Very early in the morning, while it was still dark, Jesus got up, left the house and went off to a solitary place, where he prayed. (Mark 1:35)

In this short sentence, Mark describes a lot of action, giving us several examples to follow. In this verse, Jesus clearly demonstrates the importance of prayer. He arises while it is still dark; He leaves the house without Starbucks or bottled water or blanket or light; He goes off to a remote and private place; and He prays fervently to His Father.

“Our attitude of surrender and dependence upon God is best evidenced by our prayer life.” -Chip Ingram
Jesus was continually going away to remote places in order to be alone with His Father. We would do well to do likewise. I am reminded of Jesus’ Word to us in the Sermon on the Mount regarding this high calling:

“And when you pray, do not be like the hypocrites, for they love to pray standing in the synagogues and on the street corners to be seen by men. I tell you the truth, they have received their reward in full. But when you pray, go into your room, close the door and pray to your Father, who is unseen. Then your Father, who sees what is done in secret, will reward you.” (Matthew 6:5-6)

Jesus shunned and condemned repetitive prayers that were piously presented to simply impress men’s ears.

“You know the value of prayer; it is precious beyond all price. Never, never neglect it.”-Thomas Buxton

This appeared to be the habit of the religious elite of His day. Ever wanting to impress others, they would stand in the synagogue and on the street corners espousing religious jargon without heart and primarily for show. Their reward? Only to be seen by men. Contrast their actions with our Lord who takes great pains to be alone with God–uninterrupted and focused. Alone with his Father, free to express His heart fully, Jesus poured out His praise and petitions to the One He knew would hear and respond. Again, we would do well to do likewise. John writes:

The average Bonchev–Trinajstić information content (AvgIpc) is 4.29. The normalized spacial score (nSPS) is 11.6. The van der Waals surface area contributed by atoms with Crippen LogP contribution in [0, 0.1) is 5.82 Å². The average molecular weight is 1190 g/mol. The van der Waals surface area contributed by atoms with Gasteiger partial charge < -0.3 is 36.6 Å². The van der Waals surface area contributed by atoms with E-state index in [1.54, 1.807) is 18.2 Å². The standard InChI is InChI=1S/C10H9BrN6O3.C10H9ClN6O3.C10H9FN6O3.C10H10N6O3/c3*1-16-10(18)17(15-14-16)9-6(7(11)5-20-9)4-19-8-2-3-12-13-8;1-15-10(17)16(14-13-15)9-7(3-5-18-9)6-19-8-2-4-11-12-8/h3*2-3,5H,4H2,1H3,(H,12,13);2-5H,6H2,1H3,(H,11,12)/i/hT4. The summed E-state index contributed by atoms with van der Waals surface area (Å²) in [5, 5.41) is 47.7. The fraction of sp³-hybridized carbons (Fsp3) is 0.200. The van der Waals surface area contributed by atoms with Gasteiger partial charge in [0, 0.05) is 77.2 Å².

This is the confidence we have in approaching God: that if we ask anything according to his will, he hears us. And if we know that he hears us–whatever we ask–we know that we have what we asked of him. (1 John 5:14-15)

Paul writes:

In him and through faith in him we may approach God with freedom and confidence. (Ephesians 3:12)

“The great tragedy of life is not unanswered prayer but unoffered prayer.” -F. B. Meyer

The writer of Hebrews explains:

For we do not have a high priest who is unable to sympathize with our weaknesses, but we have one who has been tempted in every way, just as we are–yet was without sin. Let us then approach the throne of grace with confidence, so that we may receive mercy and find grace to help us in our time of need. (Hebrews 4:15-16)

Take It to Heart

Prayer is definitely serious business as well as difficult work. Distractions prevail when we seek to take prayer seriously: We oversleep; the baby cries; the phone rings; there are interruptions we never imagined keeping us from God’s best. Satan will provide any type of distraction to prevent a person from being on their knees. Keep at it–it is not impossible! If you do a study of the some of the great Christian writers–Chambers and Spurgeon and Moody and Mueller–you will discover the priority of prayer in each life as well as the exaltation of God’s Holy Word. God uses those who pray and love His Word. When believers focus on God, they change–not only themselves but the world around them.

“Prayer is a great indicator of where we’re at, because prayer mirrors the condition of our heart–whether we’re surrendered to God’s plan or leaning on our own self-effort for the outcome.” (Chip Ingram)

“Prayer is that mightiest of all weapons that created natures can wield.” (Martin Luther)

Be joyful always; pray continually; give thanks in all circumstances, for this is God’s will for you in Christ Jesus. (1 Thessalonians 5:16-18)